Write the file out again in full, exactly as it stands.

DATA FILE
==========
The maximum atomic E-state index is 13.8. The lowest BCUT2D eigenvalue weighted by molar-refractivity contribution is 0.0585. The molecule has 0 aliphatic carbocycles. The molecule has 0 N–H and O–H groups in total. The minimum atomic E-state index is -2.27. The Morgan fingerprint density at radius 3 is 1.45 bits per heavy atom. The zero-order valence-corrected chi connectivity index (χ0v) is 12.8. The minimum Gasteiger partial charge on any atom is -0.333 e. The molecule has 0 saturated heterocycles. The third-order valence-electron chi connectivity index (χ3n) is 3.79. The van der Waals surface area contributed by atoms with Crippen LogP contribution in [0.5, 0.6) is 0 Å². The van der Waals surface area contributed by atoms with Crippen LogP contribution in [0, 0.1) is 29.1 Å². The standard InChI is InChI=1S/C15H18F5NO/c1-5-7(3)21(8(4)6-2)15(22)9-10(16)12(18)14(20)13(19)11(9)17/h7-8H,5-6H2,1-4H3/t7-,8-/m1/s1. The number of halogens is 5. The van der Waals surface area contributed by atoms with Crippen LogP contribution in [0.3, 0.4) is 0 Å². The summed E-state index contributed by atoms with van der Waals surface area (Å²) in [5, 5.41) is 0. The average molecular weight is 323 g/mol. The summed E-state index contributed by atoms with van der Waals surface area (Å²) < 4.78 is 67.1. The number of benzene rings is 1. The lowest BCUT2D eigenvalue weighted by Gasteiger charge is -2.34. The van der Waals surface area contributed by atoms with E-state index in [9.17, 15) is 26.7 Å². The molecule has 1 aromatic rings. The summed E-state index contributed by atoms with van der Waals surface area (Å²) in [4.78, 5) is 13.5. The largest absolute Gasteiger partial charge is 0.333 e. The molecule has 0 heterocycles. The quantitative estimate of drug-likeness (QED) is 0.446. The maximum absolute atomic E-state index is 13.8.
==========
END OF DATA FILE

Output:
The maximum atomic E-state index is 13.8. The lowest BCUT2D eigenvalue weighted by molar-refractivity contribution is 0.0585. The molecule has 0 aliphatic carbocycles. The molecule has 0 N–H and O–H groups in total. The minimum atomic E-state index is -2.27. The Morgan fingerprint density at radius 3 is 1.45 bits per heavy atom. The zero-order valence-corrected chi connectivity index (χ0v) is 12.8. The minimum Gasteiger partial charge on any atom is -0.333 e. The molecule has 0 saturated heterocycles. The third-order valence-electron chi connectivity index (χ3n) is 3.79. The van der Waals surface area contributed by atoms with Crippen LogP contribution in [0.5, 0.6) is 0 Å². The van der Waals surface area contributed by atoms with Crippen LogP contribution in [0, 0.1) is 29.1 Å². The standard InChI is InChI=1S/C15H18F5NO/c1-5-7(3)21(8(4)6-2)15(22)9-10(16)12(18)14(20)13(19)11(9)17/h7-8H,5-6H2,1-4H3/t7-,8-/m1/s1. The number of halogens is 5. The van der Waals surface area contributed by atoms with Crippen LogP contribution in [0.3, 0.4) is 0 Å². The summed E-state index contributed by atoms with van der Waals surface area (Å²) in [5, 5.41) is 0. The average molecular weight is 323 g/mol. The summed E-state index contributed by atoms with van der Waals surface area (Å²) < 4.78 is 67.1. The number of benzene rings is 1. The lowest BCUT2D eigenvalue weighted by Gasteiger charge is -2.34. The van der Waals surface area contributed by atoms with E-state index in [9.17, 15) is 26.7 Å². The molecule has 1 aromatic rings. The summed E-state index contributed by atoms with van der Waals surface area (Å²) in [4.78, 5) is 13.5. The largest absolute Gasteiger partial charge is 0.333 e. The molecule has 0 heterocycles. The quantitative estimate of drug-likeness (QED) is 0.446. The maximum absolute atomic E-state index is 13.8.